Orpheus and Eurydice get married, but later that night, Eurydice is bit by a snake and dies. So far, so terrible. Overcome with grief, Orpheus travels to the Underworld to bring her back to life. He convinces Hades and Persephone to let Eurydice go, but her release comes with a catch:
See Article History Orpheus, ancient Greek legendary hero endowed with superhuman musical skills. He became the patron of a religious movement based on Orpheus and eurydice writings said to be his own. Traditionally, Orpheus was the son of a Muse probably Calliopethe patron of epic poetry and Oeagrus, a king of Thrace other versions give Apollo.
According to some legendsApollo gave Orpheus his first lyre. Orpheus joined the expedition of the Argonauts, saving them from the music of the Sirens by playing his own, more powerful music.
On his return, he married Eurydicewho was soon killed by a snakebite. Overcome with grief, Orpheus ventured himself to the land of the dead to attempt to bring Eurydice back to life. With his singing and playing he charmed the ferryman Charon and the dog Cerberus, guardians of the River Styx. His music and grief so moved Hadesking of the underworld, that Orpheus was allowed to take Eurydice with him back to the world of life and light.
Hades set one condition, however: The couple climbed up toward the opening into the land of the living, and Orpheus, seeing the Sun again, turned back to share his delight with Eurydice. In that moment, she disappeared.
Orpheus himself was later killed by the women of Thrace. The motive and manner of his death vary in different accounts, but the earliest known, that of Aeschylussays that they were Maenads urged by Dionysus to tear him to pieces in a Bacchic orgy because he preferred the worship of the rival god Apollo.
His head, still singing, with his lyre, floated to Lesboswhere an oracle of Orpheus was established. The head prophesied until the oracle became more famous than that of Apollo at Delphi, at which time Apollo himself bade the Orphic oracle stop. The dismembered limbs of Orpheus were gathered up and buried by the Muses.
His lyre they had placed in the heavens as a constellation.
The story of Orpheus was transformed and provided with a happy ending in the medieval English romance of Sir Orfeo. Dispat Films A mystery religion based on the teachings and songs of Orpheus is thought to have eventually arisen in ancient Greecealthough no coherent description of such a religion can be constructed from historical evidence.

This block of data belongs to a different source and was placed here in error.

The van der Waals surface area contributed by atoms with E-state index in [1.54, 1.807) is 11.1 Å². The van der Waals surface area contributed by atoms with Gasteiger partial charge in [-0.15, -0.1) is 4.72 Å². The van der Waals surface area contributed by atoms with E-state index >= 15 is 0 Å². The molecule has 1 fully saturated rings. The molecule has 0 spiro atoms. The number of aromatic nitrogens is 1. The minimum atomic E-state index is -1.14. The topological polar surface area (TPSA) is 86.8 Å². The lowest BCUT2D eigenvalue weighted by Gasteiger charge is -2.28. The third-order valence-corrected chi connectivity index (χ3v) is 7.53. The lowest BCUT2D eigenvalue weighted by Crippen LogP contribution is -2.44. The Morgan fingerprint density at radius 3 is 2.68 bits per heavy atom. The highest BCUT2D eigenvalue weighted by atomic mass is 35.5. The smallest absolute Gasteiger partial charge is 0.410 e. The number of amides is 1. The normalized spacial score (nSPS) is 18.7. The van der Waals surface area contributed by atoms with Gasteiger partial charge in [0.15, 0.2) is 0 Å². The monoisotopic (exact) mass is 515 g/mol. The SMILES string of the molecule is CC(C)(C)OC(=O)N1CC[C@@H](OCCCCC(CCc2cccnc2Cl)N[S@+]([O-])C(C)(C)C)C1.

Most scholars agree that by the 5th century bc there was at least an Orphic movement, with traveling priests who offered teaching and initiation, based on a body of legend and doctrine said to have been founded by Orpheus. Part of the Orphic ritual is thought to have involved the mimed or actual dismemberment of an individual representing the god Dionysus, who was then seen to be reborn.
Orphic eschatology laid great stress on rewards and punishment after bodily death, the soul then being freed to achieve its true life. Learn More in these related Britannica articles:The story of Orpheus and Eurydice, as told by Apollonius of Rhodes, Virgil and Ovid (and retold by Edith Hamilton in Mythology) Orpheus: "On his mother's side he was more than mortal.
He was the son of one of the Muses and a Tracian prince. His mother gave him the gift of . The most famous story about Orpheus is that of him and his wife Eurydice.
Eurydice was having a stroll, when a satyr tried to rape her. She tried to avoid him, but she fell into a . The myth of Orpheus and Eurydice is one of the most famous and beloved Greek myths.
Read how Orpheus went to Hades to find Eurydice and bring her back to life. Eurydice was a nymph in Greek mythology, one of the daughters of the god Apollo.
She was married to Orpheus, a legendary musician and poet. After the. The myth of Orpheus and Eurydice is one of the most famous and beloved Greek myths.
A myth about love and passion, and also about the weaknesses of the human spirit. Orpheus Son of God Apollo. Orpheus was the son of Apollo and Calliope, the Muse. Apollo gave his son a lyre and taught him how to play; Orpheus did to such perfection that even Apollo was surprised.
The ancient legend of Orpheus and Eurydice concerns the fateful love of Orpheus of Thrace, son of Apollo and the muse Calliope, for the beautiful Eurydice (from Eurudike, "she whose justice extends widely").
It may be a late addition to the Orpheus myths.